And even though the US was the only industrialized nation to forgo signing the Kyoto Protocol, the Obama administration has worked to increase fuel efficiency standards in cars and trucks, worked to boost energy efficiency in federal buildings, invested government money in green energy, and has required that all new US coal-fired power plants constructed include CCS in their designs.
Other key details of the new treaty remain to be worked out, including whether all or parts of it should be legally binding. It’s also unclear in what form national offers of post-2020 emissions cuts and other climate actions will be presented and by when, the Associated Press reported.
Negotiators from richer nations will probably get pinned down – again – by their promises to help poor nations convert to cleaner energy sources and adapt to climate change in efforts to protect agriculture and drinking water.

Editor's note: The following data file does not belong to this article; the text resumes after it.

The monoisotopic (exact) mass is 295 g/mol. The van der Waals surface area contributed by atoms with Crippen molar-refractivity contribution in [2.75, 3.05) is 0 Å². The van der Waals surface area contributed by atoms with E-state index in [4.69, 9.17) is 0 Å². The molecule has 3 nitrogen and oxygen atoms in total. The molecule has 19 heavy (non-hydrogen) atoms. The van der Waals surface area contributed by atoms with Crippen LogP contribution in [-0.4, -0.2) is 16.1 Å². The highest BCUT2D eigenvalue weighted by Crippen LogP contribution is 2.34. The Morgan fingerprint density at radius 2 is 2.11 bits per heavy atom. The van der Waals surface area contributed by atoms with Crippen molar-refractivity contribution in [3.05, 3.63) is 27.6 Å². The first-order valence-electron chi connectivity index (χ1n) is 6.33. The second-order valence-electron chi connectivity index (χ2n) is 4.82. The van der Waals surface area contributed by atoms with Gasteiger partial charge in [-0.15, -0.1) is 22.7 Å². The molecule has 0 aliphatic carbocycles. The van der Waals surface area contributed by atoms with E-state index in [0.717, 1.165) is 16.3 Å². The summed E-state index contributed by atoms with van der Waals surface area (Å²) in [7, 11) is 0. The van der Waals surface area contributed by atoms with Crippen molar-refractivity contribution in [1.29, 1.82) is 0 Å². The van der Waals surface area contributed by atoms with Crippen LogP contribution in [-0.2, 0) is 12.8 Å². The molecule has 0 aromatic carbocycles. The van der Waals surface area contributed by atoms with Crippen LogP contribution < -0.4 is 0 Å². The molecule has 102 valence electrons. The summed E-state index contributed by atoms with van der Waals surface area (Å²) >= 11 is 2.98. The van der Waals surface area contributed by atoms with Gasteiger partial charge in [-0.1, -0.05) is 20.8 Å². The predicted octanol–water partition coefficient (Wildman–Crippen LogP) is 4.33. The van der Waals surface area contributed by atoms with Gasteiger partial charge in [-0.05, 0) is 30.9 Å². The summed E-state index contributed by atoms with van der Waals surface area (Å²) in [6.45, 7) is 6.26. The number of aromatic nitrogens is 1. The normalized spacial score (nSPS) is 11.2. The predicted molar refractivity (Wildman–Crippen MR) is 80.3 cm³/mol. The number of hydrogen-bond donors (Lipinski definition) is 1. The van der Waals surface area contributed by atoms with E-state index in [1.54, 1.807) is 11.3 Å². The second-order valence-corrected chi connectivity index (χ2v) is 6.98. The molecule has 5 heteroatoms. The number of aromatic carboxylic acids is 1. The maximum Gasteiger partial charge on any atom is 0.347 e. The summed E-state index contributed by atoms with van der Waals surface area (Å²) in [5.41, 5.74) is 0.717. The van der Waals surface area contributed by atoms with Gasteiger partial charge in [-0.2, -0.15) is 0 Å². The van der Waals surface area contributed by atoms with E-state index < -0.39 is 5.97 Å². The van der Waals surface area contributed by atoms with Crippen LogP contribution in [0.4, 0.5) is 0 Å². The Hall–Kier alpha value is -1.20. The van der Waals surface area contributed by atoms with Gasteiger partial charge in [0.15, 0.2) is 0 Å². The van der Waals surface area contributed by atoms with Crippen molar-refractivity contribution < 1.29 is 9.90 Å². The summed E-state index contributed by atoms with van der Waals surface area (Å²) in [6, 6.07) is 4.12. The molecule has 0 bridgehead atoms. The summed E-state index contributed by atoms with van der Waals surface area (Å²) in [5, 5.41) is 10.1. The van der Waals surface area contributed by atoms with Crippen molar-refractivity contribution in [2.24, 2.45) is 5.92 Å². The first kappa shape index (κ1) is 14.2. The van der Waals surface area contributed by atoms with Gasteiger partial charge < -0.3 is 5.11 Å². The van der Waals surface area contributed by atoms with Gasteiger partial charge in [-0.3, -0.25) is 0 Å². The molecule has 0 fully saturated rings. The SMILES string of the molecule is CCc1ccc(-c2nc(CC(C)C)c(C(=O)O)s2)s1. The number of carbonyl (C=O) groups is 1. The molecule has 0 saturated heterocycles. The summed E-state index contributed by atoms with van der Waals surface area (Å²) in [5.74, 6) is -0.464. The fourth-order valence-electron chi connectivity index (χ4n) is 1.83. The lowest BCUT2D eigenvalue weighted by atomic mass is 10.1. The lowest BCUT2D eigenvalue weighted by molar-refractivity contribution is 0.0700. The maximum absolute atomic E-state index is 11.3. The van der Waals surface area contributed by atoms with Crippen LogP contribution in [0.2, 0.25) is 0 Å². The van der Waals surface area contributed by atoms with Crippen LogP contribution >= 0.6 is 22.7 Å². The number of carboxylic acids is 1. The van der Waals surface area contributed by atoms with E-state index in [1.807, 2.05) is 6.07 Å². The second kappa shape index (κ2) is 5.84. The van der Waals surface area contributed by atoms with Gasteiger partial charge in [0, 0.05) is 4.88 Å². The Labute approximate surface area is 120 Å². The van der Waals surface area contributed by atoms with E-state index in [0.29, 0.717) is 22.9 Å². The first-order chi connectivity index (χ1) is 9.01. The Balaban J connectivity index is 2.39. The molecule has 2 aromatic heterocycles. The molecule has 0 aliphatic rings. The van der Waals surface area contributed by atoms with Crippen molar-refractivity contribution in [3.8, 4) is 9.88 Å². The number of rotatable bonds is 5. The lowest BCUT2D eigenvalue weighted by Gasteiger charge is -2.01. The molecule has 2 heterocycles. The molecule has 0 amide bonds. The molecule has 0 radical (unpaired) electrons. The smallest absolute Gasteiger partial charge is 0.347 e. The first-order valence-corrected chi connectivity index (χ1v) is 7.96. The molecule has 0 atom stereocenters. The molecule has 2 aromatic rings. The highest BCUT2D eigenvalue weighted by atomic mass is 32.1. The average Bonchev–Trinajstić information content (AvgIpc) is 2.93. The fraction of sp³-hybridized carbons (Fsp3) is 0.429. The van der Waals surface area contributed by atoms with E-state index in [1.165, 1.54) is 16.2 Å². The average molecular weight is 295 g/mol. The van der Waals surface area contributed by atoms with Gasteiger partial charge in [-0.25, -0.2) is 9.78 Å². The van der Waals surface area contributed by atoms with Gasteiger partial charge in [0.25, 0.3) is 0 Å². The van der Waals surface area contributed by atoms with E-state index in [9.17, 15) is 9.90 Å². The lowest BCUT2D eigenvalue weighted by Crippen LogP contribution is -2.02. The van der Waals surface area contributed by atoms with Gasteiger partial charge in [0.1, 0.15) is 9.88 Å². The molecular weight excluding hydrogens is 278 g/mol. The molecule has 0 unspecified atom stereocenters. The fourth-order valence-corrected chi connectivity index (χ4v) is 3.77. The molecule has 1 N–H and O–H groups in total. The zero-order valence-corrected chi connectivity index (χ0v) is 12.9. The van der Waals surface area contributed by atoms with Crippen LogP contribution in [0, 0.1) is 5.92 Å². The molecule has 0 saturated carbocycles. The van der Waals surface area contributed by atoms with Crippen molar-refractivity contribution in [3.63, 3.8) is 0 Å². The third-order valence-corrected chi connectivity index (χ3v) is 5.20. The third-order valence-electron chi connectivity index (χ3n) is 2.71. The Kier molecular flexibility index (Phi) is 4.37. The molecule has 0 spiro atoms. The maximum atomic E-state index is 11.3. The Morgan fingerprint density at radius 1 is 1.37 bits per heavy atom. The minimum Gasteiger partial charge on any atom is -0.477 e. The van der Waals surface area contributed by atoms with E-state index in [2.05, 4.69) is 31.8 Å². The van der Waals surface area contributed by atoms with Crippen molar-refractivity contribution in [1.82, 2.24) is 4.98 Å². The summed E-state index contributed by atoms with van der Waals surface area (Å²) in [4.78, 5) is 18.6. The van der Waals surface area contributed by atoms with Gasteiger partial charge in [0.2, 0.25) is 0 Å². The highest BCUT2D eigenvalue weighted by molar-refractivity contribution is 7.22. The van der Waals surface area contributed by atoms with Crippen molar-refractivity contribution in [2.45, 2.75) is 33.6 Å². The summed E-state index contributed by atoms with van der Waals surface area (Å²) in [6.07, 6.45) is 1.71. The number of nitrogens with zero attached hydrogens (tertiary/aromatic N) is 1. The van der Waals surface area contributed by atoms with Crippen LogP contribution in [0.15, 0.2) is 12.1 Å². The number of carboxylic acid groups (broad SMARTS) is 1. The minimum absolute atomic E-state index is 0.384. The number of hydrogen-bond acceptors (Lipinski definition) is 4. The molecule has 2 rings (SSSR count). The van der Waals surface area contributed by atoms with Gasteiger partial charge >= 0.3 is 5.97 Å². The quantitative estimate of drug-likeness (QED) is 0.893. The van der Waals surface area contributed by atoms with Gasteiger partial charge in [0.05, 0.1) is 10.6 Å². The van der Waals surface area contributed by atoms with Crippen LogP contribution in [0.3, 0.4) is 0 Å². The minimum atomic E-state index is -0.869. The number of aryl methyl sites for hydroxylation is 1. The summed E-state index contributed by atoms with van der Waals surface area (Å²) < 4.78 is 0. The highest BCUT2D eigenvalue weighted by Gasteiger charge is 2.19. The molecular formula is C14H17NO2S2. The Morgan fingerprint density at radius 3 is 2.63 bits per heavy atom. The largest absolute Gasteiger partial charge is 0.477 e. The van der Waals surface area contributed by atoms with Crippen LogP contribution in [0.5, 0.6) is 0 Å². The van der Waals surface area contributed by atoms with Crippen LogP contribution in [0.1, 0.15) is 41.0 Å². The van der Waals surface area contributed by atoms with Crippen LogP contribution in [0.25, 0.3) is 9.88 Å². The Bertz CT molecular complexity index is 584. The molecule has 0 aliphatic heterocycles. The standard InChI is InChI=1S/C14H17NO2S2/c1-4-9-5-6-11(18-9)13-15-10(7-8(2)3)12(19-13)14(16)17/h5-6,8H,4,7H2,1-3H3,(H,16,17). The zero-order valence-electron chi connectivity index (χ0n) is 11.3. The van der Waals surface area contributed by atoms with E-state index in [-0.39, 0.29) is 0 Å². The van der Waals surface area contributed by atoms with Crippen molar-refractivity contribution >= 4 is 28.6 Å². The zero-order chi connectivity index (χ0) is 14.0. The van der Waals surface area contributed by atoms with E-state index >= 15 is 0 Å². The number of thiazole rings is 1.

Developed countries pledged in Copenhagen to finance these efforts to the tune of $100 billion annually by 2020.
The British charity Oxfam told AP that current financing is nowhere near that, noting that while rich countries have announced about $16 billion of contributions this year, much of it is in the form of loans.
Many key players, including the European Union, are pushing for countries to present their initial offers at a climate summit for world leaders called Secretary-General Ban in September next year.
“In Warsaw, we must agree to prepare strong pledges for the 2015 deal and to step up emission cuts over the rest of this decade,” EU Climate Commissioner Connie Hedegaard said, as quoted by AP.